Using these Natural Alternatives to Toothpaste
If you’re fascinated in healthy, alternative living, chances are you know all about the dangers of supermarket bought shampoos and soaps. Parabens, microbeads, and sodium laurel sulfate lurk in the artificially scented goop. That’s why we strive for organic hygiene products like these. But have you thought about the chemicals hiding in your favorite minty-fresh toothpaste?
Dangers of Fluoride Toothpaste
According to dentist Dr. Steve Lin, the largest toothpaste no-no is SLS, or sodium laurel sulfate. It’s added to toothpaste and other soaps as a foaming agent, but as Dr. Lin says, “There’s no benefit to your oral health.” Now, oral health is all about habits. So there’s no point to change your dental routine cold turkey! Why not try out an organic alternative each night, keeping the brand name stuff for the morning when you’re running out of time? Then, when you’ve chosen a favorite organic option, make the full switch over when your typical tube runs out.
Activated Charcoal Teeth Whitening
Charcoal is a substance made of carbon. The essential difference between normal charcoal, such as the burnt woody stuff you light the barbecue with, and activated charcoal is the surface of the material.
Because activated charcoal is mostly made of carbon atoms, it has a very good porous structure on a particle scale. This means that a little amount of activated charcoal has a huge surface area! In chemistry, surface area is one of the factors that affects reactivity. The higher the surface area, the more room there is for chemical interactions to happen.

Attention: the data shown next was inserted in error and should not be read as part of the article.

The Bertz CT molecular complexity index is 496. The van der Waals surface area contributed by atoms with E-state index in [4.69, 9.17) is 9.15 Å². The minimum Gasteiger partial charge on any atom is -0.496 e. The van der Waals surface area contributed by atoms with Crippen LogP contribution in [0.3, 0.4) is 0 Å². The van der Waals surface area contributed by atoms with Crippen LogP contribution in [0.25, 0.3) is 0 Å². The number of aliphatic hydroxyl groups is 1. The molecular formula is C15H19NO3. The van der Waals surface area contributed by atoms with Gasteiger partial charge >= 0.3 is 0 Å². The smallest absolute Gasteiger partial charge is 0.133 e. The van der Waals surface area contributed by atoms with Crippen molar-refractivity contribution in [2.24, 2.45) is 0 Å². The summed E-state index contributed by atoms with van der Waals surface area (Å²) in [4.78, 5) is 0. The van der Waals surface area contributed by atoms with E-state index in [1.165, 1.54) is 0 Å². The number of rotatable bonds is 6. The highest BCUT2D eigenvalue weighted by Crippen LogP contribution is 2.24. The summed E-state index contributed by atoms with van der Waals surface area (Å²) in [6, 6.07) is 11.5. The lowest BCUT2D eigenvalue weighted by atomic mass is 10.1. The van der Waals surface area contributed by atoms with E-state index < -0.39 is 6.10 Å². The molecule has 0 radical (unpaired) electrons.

In layman’s terms, this means that activated charcoal can bond with all types of substances and molecules that you’ve ingested. It’s great for detoxing your body, like in this charcoal lemonade.
Activated charcoal’s odor-absorbing, stain-removing, and abrasive properties make it a suitable toothpaste alternative.
Dr. Steve Lin is a huge believer that the food you eat has more of an impact on tooth health than brushing! Avoid processed sugars, and get plenty of dietary fiber from fruits and vegetables. Fibrous foods such as apples and carrots are amazing for physically rubbing the plaque and stains off your teeth. (Hint: these are great for your pooch’s mouth, too!)
This information is not intended to be a substitute for professional medical advice, diagnosis or treatment. Always seek the advice of your dentist in Kennewick or other qualified health provider with any questions about your oral health, medical condition and/or current medication. Do not disregard professional medical advice or delay seeking advice or treatment because of something you have read here.